With Americans now averaging over 50 hours a week at the office, it's not surprising that more and more people are hooking up at work. After meeting their own husbands while on the clock, writers Helaine Olen and Stephanie Losee co-authored the book Office Mate: The Employee Handbook for Finding and Managing Romance on the Job. SheKnows recently sat down with Olen to discuss the ins and outs of workplace amour.
SheKnows: Interoffice dating has received such a bad rap over the years. What are the advantages? Why do people do it?
Helaine Olen: Office dating replicates the old-fashioned courting rituals of 100 years ago. You get to know someone slowly over a period of time and it allows you to notice the subtle traits that indicate whether that person would make a good partner or not. Meeting someone at a bar, you are forced to rely on first impressions that aren't always correct. You might reject someone because you don't like his t-shirt. Q: In the book, you refer to online dating as the romance equivalent of the Wild West. What did you mean by that? A: People aren't always honest online. At work, you can see what other people think of him and probably human resources did some screening as well. Also, if you are sifting through 200 profiles online, you are dealing with a lot of information up front. Just because you like jazz music and he likes rap doesn't mean you're incompatible. Q: Is it okay to date someone above or below you on the corporate food chain? A: If you are dating your direct boss or subordinate, then I always say that it better be true love. You should be able to see the mortgage, the kids, the station wagon, everything, in the future. Most companies don't have rules about office dating anymore -- they'd just prefer to stay out of it -- but the ones that do tend to focus on this type of relationship because it is the most dicey and issue-ridden. However, Bill Gates dated several people in the office, including his now wife, so it can work out; you just have to be careful.Q: What should a woman do if she is the recipient of unwanted attention?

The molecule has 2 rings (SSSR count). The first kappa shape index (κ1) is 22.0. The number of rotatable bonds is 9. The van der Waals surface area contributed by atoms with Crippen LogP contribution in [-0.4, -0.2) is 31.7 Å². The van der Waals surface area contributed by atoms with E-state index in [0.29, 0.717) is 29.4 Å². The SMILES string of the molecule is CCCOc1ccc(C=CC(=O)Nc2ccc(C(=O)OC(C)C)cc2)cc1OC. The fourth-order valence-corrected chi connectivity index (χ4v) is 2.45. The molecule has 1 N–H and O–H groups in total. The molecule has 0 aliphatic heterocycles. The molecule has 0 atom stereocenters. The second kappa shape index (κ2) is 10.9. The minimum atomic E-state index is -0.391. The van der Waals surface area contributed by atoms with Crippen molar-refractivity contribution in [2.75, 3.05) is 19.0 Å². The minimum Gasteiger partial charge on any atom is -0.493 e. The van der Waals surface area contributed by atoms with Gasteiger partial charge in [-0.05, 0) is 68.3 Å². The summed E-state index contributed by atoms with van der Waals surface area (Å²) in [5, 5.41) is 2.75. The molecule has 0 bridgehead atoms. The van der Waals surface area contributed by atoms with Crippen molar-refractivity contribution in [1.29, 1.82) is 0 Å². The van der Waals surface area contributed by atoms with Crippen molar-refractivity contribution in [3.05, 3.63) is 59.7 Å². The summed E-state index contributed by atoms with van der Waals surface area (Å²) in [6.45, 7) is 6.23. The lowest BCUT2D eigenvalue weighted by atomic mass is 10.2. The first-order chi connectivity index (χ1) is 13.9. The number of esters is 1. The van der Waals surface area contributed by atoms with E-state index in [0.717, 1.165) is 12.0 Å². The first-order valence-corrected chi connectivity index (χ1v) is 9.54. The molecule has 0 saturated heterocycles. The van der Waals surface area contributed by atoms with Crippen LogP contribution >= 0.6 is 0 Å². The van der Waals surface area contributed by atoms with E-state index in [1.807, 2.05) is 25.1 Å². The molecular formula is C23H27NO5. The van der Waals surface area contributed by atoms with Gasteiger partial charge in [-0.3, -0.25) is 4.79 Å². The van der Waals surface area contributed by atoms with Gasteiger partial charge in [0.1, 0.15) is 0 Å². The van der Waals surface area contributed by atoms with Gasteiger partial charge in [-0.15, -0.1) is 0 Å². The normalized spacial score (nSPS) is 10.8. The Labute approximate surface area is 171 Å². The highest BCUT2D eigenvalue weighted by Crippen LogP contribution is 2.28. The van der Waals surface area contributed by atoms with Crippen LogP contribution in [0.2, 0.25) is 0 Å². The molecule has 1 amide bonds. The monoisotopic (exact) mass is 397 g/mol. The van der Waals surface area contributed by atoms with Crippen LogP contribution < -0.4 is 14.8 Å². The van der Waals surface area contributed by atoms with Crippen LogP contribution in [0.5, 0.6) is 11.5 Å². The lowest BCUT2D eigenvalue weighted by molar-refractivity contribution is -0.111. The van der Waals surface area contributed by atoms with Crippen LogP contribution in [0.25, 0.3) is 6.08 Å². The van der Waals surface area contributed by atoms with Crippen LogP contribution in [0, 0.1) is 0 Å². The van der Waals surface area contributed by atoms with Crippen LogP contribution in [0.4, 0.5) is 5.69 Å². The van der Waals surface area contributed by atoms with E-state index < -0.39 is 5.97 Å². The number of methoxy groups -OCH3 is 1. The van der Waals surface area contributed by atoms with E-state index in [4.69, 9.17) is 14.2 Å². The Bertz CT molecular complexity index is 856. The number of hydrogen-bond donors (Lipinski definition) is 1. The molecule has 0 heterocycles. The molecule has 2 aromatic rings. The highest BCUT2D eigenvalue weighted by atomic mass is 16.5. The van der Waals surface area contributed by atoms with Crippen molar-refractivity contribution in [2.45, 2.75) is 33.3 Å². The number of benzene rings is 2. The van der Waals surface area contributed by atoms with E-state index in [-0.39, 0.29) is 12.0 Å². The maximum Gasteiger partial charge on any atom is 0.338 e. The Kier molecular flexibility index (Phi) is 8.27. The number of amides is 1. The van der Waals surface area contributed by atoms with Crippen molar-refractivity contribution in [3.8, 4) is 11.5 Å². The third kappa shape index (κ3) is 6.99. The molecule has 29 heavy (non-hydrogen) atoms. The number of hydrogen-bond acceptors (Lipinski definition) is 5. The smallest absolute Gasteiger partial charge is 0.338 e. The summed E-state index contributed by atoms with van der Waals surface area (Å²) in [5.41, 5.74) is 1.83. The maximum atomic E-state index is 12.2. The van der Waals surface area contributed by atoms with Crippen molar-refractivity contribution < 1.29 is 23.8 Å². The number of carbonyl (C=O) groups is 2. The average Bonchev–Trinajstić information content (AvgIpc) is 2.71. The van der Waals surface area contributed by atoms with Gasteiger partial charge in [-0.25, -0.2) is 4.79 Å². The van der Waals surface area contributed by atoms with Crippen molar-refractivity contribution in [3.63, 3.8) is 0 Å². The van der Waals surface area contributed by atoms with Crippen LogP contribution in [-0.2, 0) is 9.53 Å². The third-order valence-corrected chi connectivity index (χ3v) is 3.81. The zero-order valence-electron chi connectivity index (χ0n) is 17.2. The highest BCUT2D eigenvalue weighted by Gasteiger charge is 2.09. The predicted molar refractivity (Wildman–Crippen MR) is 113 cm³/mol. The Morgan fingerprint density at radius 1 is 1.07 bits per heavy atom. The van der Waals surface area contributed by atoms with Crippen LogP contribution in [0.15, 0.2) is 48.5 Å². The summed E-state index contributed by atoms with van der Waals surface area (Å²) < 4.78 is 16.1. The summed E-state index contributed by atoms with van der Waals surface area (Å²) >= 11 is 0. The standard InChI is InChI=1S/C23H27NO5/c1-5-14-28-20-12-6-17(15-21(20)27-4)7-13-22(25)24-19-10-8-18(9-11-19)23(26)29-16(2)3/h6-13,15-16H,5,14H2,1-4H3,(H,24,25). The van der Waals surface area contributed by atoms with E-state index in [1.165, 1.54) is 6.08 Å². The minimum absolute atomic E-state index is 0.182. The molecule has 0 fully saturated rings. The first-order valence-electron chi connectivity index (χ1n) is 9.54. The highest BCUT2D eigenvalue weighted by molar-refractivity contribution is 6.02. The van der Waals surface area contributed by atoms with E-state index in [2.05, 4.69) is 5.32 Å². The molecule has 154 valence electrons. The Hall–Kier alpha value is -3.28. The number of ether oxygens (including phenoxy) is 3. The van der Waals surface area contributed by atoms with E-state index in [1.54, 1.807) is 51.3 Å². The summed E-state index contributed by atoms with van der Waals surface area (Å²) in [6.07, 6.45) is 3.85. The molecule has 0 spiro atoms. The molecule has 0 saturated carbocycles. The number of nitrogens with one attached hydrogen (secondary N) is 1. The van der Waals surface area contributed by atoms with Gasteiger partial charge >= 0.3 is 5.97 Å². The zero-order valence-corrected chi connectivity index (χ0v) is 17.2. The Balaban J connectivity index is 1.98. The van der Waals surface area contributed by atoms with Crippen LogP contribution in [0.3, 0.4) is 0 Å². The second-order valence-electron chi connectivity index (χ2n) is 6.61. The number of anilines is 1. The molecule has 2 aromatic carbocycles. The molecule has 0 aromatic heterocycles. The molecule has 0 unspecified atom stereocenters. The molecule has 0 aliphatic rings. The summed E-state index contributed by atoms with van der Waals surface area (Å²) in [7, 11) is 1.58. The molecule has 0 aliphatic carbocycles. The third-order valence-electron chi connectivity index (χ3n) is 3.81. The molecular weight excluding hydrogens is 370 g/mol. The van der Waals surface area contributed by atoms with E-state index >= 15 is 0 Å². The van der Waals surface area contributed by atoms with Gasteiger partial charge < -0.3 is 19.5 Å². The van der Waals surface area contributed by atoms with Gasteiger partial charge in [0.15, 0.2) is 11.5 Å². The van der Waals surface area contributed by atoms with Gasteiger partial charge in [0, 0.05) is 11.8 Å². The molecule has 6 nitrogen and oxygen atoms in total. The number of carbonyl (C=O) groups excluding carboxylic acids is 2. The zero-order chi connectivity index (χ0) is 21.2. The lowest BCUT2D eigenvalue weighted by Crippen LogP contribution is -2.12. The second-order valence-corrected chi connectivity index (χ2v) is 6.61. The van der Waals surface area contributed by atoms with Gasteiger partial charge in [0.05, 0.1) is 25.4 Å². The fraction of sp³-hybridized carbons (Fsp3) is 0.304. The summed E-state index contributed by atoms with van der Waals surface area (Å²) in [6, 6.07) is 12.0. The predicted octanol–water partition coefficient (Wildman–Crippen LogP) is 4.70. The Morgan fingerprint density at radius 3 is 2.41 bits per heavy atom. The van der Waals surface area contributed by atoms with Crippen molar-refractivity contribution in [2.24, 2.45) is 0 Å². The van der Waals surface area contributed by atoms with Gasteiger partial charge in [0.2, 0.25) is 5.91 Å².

A: Say â€˜no' firmly -- and if it continues, go to human resources. People often mix-up sexual harassment with office dating, but they're two separate things. Sexual harassment is generally about putting a woman in her place, not trying to date her.
Q: Is it better to keep things discreet or go public with your romance?
A: Just because you think you're keeping it a secret doesn't mean that it is. If it's just a one-night stand, then there's a good chance no one will find out. But if you're dating someone seriously, eventually your co-workers will catch on. So it's best to subtly let people know by turning up at an office function together or casually slipping it into a conversation.
Q: What about all of the tales of office romances turned sour? A: Most horror stories are usually the result of someone not handling a break-up well. If you are going to walk around the office whining and moping after a break-up, there's a good chance you will get fired. So the key is to stay professional. Act courteously, don't dish to co-workers or send personal emails, no lingering at his desk. You have to behave like he's any other co-worker. Another idea we discuss in the book is having a break-up prenup. This means sitting down at the beginning of the relationship and discussing how you will handle a break-up theoretically. People put in clauses like â€˜No badmouthing the other person,' or â€˜We won't confront each other in the elevator or send a hundred emails' -- things like that.
Q: Any final thoughts? A: There is a much greater integration of the personal and work lives among the Facebook generation, and I've come across a lot of 20-somethings who think it's bizarre that office dating is considered taboo or that people try to keep it quiet. We've had mixed-sex offices for over 30 years now, so you could say that workplace dating has really come of age.
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